The head of the Judicial Commission of the Islamic Council of Iran has announced an alarming development: non-compliance with the hijab will soon result in an SMS warning, followed by fines and the blocking of the offender’s national ID card, rendering them unable to access social services until the imposed fine is paid. This plan is being unveiled at a time when reports from Iran indicate that many women have been emboldened to shed the mandatory hijab, particularly following widespread protests.
Amidst the turmoil of Iran’s economic crisis, the government’s recent move to raise the minimum wage has been met with skepticism by independent labor organizations. As the poverty line in the country reaches nearly 8 million tomans (fluctuating between 150 and 155 euros) per month, and the poverty index surpasses 50%, the minimum wage has been increased to just a little over 5 million tomans (between 100 and 105 euros) per month.
More than half of humanity now resides in cities. By 2050, this number is expected to double, creating an unprecedented level of urban growth. Will these cities be places of justice and equality, where prosperity and quality of life are available to all? Or will the urban future be one in which cities benefit the global 1 percent at the expense of the many, where growth and opportunity are coupled with exclusion and repression? The rising level of urban unrest worldwide may be a sign of the direction in which cities are moving.
The devastating invasion of Iraq by the United States was an egregious act of violence that cannot be understated. The comparison to the atomic bombings of Hiroshima and Nagasaki during World War II is apt, for in both cases, innocent lives were taken in the name of punishing supposed war criminals. Yet, the real criminals of war were not brought to justice but rather the people of Iraq were made to suffer.
In 2016, the European Union (EU) and Turkey reached a deal known as the EU-Turkey Statement, aimed at managing the large influx of refugees and migrants arriving in Europe from conflict zones in the Middle East and North Africa. Under the agreement, Turkey agreed to take back all refugees and migrants who arrived in Greece illegally, while the EU pledged to provide Turkey with financial assistance and visa liberalization for Turkish citizens.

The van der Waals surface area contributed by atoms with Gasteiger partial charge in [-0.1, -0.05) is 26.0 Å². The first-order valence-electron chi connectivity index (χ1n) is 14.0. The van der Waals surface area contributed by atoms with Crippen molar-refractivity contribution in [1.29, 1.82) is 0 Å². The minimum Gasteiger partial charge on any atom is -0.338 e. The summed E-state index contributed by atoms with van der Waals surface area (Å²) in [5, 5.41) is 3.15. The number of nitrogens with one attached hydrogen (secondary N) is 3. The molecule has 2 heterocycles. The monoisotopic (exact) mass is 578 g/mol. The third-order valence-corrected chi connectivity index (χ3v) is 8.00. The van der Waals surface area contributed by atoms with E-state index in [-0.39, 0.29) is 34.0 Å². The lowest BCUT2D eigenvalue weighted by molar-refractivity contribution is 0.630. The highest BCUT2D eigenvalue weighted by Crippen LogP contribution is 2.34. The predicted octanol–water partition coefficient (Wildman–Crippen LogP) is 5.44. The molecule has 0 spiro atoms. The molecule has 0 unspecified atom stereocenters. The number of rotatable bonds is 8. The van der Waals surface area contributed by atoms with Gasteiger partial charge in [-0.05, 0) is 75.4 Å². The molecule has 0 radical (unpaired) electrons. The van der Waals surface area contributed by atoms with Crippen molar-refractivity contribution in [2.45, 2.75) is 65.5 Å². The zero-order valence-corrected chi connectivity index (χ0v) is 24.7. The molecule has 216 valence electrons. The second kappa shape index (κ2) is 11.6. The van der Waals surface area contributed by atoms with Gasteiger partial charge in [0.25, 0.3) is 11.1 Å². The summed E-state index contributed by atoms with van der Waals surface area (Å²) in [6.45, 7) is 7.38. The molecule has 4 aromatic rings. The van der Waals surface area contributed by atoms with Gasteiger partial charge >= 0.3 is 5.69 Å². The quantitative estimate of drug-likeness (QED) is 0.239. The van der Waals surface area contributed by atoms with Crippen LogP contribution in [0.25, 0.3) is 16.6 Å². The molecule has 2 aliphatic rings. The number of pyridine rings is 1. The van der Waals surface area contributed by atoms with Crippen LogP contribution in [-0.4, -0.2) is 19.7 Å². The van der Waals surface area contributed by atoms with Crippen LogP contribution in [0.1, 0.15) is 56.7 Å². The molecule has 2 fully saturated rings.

The new Immigration bill. What a fascinating piece of work. It’s like watching a magician perform a sleight-of-hand trick, distracting us with one hand while the other is doing something entirely different. In this case, the government is proposing to overhaul the legal framework governing immigration in Greece, while simultaneously erecting insurmountable barriers to the protection of the rights of immigrants who have been living in the country for years.
Yuliya, a Ukrainian expat, recently had a challenging encounter with some Greek leftists. We met last summer and had interesting conversation and sharing thoughts about the global left. We shared this point that it is crucial for the left to recognize the complexities of political situations in countries like Russia, Ukraine, and Iran, and not fall into the trap of blindly supporting regimes that claim to be anti-imperialist. The left must acknowledge that there can be authoritarian and oppressive regimes that are not aligned with the West.
In our increasingly interconnected world, we are often told that nations act according to their own interests. Governments and politicians promote the idea of national identity and sovereignty, suggesting that they are acting on behalf of their citizens and promoting their well-being. But is this really the case?
A global network of feminist collectives and activists, known as “Feminists for Jina,” is amplifying the voice of the ongoing “Jin, Jiyan, Azadî” Revolution in Iran and working to strengthen its transnational elements. The group comprises individuals from diverse backgrounds and perspectives, united in their goal to fight for equality and freedom.
In a powerful display of collective action, teachers across Iran have taken to the streets to demand the safety and security of female students in their schools. Undeterred by the repressive forces and uniforms of the Islamic Council in Tehran, these educators have rallied in dozens of cities, from Mashhad to Isfahan, to decry the spread of chemical attacks on their students.
The Greek railway network has been on a countdown towards a serious accident for some time now. The last 15 years have been marked by neglect, with infrastructure and services constantly deteriorating. Projects on the Athens-Thessaloniki axis have been delayed, and contracts were only aimed at patching up the imperfections and poor workmanship of previous ones. The lack of staff has been dramatic, a result of the memoranda that have effectively cut the railway, and it has been clear that a major disaster was waiting to happen.
The “Women, Life, Freedom” movement, which involved removing the hijab, tearing pictures of Khamenei and Khomeini, and chanting slogans mostly in girls’ schools, has infuriated the regime to such an extent that they have given the green light to use their powers to retaliate against this uprising. This is a longstanding behavior in the history of the Islamic Republic, with examples including serial murders, gang killings, and acid attacks against women in Isfahan. These actions are deeply disturbing and cause terror among the people.